North Korea banned its people from using the name "Kim Jong-Un"
North Korea leader Kim Jong-un has banned the use of his name and ordered anyone who already have it to change it.
The same rule has applied for Mr.Kim's father and grandfather, Kim Jong-il and Kim Il-sung.
We came up with better ideas.
Plenty is off limits to North Koreans. Televisions that receive anything other than government broadcasts. Traveling outside their hometowns without official permission. And Bibles.
Add the name Jong-un to the list.
The given name of North Korea's young and capricious leader, Kim Jong-un, now appears to be reserved only for him,
carrying on a tradition started by his grandfather, the founder of one of the world's most brutal police states.
And those North Koreans who had the name when the young Mr. Kim came to power in 2011 have had to give it up.
Such is the well-honed cult of personality in North Korea, where the leader is something of a godlike figure and where critics of Mr.
Kim can find themselves in the nation's notorious gulags. For a time, early in Mr. Kim's rule,
outside analysts and foreign diplomats held out hope that he might be more modern and open than his grandfather and father, the country's first two leaders.
A year before North Korean leader Kim Jong-un came to power, a directive was issued for anyone sharing his name to change it - maintaining a tradition upheld by the reclusive state's ruling Kim dynasty, a report said.
An internal state document obtained by South Korea's KBS TV station contains an "administrative order"
from then leader Kim Jong-il for all party, army and police officials to ensure the directive was carried out.
The order was issued in January 2011, shortly after Kim Jong-un had been anointed as his father's successor.
Kim Jong-il died in December of the same year.
"All party organs and public security authorities should make a list of residents named Kim Jong-un... and train them to voluntarily change their names,"
said the document, extracts of which were aired by KBS on Tuesday.
The process involved revising names on official documents, including social security cards and school diplomas. Officials were also directed to reject birth certificates for any newborns named Kim Jong-un.
"Authorities should make sure that there is no one making unnecessary complaints or spreading gossip... regarding this project," it added.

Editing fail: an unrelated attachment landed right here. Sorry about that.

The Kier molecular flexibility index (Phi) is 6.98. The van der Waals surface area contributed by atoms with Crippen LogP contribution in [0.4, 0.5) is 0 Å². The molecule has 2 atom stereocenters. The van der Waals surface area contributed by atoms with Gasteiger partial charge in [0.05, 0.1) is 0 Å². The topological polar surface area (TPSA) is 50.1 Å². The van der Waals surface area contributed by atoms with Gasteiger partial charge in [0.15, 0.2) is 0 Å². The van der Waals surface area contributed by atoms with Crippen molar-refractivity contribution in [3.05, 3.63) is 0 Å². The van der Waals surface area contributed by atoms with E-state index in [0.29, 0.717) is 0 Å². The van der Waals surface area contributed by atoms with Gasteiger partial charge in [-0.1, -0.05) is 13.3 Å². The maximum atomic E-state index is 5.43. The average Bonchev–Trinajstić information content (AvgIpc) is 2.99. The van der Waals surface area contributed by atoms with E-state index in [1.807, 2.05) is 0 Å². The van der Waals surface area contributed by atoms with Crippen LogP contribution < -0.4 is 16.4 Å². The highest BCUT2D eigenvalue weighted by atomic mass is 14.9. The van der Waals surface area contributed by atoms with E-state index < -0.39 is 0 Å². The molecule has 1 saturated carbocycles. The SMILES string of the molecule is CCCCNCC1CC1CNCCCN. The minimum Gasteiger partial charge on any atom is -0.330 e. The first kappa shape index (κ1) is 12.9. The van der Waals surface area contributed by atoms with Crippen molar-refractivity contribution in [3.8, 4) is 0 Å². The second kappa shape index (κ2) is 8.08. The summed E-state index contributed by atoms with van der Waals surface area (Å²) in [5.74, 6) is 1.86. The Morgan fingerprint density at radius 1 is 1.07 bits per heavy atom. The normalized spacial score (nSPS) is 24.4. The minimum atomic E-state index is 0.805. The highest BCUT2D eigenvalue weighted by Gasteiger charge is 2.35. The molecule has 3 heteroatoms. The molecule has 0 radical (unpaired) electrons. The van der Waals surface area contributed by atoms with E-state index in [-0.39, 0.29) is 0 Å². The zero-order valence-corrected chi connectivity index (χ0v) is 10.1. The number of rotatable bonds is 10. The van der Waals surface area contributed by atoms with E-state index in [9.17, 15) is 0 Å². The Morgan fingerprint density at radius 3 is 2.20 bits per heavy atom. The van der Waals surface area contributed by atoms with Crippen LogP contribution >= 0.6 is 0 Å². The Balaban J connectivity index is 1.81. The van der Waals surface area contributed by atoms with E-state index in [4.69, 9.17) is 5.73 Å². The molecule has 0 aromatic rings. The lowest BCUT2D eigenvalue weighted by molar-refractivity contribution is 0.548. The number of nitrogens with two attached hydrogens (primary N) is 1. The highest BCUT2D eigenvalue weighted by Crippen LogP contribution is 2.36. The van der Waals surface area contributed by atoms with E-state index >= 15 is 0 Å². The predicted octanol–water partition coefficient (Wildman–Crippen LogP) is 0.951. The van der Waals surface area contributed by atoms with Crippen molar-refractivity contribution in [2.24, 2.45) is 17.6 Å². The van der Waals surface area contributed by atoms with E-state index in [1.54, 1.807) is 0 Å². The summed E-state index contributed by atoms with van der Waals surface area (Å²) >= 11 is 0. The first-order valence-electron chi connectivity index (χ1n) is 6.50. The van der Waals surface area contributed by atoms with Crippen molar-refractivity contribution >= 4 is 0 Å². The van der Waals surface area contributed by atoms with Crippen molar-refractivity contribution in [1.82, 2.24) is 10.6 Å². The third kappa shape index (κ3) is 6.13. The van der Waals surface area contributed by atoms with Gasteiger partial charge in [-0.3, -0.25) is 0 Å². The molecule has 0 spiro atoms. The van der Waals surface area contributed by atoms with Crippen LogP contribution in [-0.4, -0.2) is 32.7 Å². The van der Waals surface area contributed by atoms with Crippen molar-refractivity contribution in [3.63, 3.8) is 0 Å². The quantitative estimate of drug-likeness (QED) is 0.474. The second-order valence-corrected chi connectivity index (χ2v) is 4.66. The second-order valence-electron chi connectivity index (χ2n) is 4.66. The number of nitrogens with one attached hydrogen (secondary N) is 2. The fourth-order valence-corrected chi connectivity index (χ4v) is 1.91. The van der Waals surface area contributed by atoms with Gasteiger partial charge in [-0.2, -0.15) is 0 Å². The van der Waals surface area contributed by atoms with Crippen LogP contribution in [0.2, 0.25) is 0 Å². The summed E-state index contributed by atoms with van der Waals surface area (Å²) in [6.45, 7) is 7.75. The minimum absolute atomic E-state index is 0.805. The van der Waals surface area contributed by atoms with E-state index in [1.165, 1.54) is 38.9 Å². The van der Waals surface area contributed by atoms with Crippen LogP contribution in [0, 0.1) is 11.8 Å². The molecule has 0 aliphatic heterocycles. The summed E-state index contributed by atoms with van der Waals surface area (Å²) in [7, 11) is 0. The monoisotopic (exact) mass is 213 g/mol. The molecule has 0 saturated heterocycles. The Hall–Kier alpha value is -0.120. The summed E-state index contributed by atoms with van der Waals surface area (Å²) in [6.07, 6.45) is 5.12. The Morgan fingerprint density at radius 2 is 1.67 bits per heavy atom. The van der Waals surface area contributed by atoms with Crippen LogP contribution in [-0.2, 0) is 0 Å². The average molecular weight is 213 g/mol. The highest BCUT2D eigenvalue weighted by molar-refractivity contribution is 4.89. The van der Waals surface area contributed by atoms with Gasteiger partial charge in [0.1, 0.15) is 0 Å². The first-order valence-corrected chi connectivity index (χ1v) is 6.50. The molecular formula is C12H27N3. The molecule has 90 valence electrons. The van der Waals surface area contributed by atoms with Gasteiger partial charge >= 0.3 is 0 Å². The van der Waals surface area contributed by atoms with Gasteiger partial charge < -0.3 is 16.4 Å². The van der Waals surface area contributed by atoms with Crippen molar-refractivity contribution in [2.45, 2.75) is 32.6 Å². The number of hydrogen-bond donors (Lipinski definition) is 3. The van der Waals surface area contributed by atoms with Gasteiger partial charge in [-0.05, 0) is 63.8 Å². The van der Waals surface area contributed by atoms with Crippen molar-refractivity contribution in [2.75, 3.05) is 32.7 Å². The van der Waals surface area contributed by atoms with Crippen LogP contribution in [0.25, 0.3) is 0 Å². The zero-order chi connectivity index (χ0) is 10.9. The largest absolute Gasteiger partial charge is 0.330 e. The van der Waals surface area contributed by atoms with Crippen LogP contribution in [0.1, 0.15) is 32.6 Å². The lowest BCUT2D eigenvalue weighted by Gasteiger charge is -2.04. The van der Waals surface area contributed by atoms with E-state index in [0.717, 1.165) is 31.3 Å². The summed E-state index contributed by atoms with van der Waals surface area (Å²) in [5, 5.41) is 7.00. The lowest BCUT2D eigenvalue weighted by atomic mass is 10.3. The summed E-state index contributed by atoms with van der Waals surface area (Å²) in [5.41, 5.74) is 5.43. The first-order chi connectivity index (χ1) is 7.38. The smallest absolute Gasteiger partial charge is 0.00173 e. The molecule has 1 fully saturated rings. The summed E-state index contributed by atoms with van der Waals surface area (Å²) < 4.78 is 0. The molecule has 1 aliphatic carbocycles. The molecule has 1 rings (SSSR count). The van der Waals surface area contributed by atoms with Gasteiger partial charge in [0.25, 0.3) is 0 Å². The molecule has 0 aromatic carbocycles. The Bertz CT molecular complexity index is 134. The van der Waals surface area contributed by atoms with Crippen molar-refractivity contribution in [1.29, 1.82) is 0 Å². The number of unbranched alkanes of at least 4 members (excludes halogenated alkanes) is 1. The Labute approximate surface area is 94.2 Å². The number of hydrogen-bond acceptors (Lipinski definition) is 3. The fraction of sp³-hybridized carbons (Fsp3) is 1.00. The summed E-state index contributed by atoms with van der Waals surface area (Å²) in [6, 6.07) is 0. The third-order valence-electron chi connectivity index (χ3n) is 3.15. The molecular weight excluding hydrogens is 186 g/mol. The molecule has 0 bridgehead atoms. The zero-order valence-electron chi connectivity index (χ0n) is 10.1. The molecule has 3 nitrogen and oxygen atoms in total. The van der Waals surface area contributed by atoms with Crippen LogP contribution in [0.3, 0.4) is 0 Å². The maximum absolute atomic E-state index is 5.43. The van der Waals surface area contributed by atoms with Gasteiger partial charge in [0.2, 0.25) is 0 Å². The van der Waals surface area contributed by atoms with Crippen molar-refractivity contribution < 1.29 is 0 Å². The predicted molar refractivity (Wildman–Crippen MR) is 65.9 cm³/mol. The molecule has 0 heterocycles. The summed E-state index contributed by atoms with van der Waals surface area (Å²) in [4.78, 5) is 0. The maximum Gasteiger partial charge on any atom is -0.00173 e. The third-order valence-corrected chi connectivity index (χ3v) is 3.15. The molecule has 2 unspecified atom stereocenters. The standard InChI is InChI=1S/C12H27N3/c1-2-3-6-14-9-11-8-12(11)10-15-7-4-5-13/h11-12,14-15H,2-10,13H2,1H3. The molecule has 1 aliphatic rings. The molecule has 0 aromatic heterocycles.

The authenticity of the official directive could not be independently verified, and Seoul's unification ministry declined to comment on whether it was genuine.
But one government official noted that the Pyongyang regime was known to have banned citizens sharing the names of founding president Kim Il-sung and his son, Kim Jong-il.
"Given the North maintained the policy under the two previous leaders, there is a possibility that it would continue to do so now," the official said.
Here I come.
According to a recent report, North Korea banned its people from using the same name as their supreme leader Kim Jong Un.
I'm not really surprised, since similar laws were enacted by Kim Jung Un's father and grandfather in prior years. But, some people took it very hard.
Kim Jong Un runs a family business named North Korea. I don't know whether he's been trying to make a profit, he isn't doing so well obviously.
So, as a fellow Korean, I came up with some ideas to help him out and possibly bring him some of the money he needs to produce a "functioning" long range missiles.
Failing no more. You ready, Kim Jong Un?
First, you should register your name as a 'Trademark'. This will make your name unique and be protected by laws anywhere in the world.
You can even create your own symbol, like this, a circle and a square, just like You.
Once people see the picture, they'll automatically recognize that it's YOU and think about your business.
Then you can sue anyone bearing your name for trademark infringement and ask for piles of money for the damage.
You can also sue anyone naming their pets Kim Jong Un or companies making movies using your name, like S-O-N-Y.
The only drawback is, you've got to spend money upfront to register the trademark. Oops, sorry dude. I hope you can afford it.
Second, you should just ban your family name completely. Listen white people, "Kim" is the most dominant family name in Korea.
Whoever inherits 'your business' next will have the exactly same problem.
Think about it.
Once your son, of course always a son, takes over your business, they have to find people with the same name as your son's, and ask them to change their names, and then issue new birth certificates and so on.
It's too much. No more headache. Just ban the last name "Kim" completely.
Simple. Everyone is happy, forever. Right, Kim Jong Un?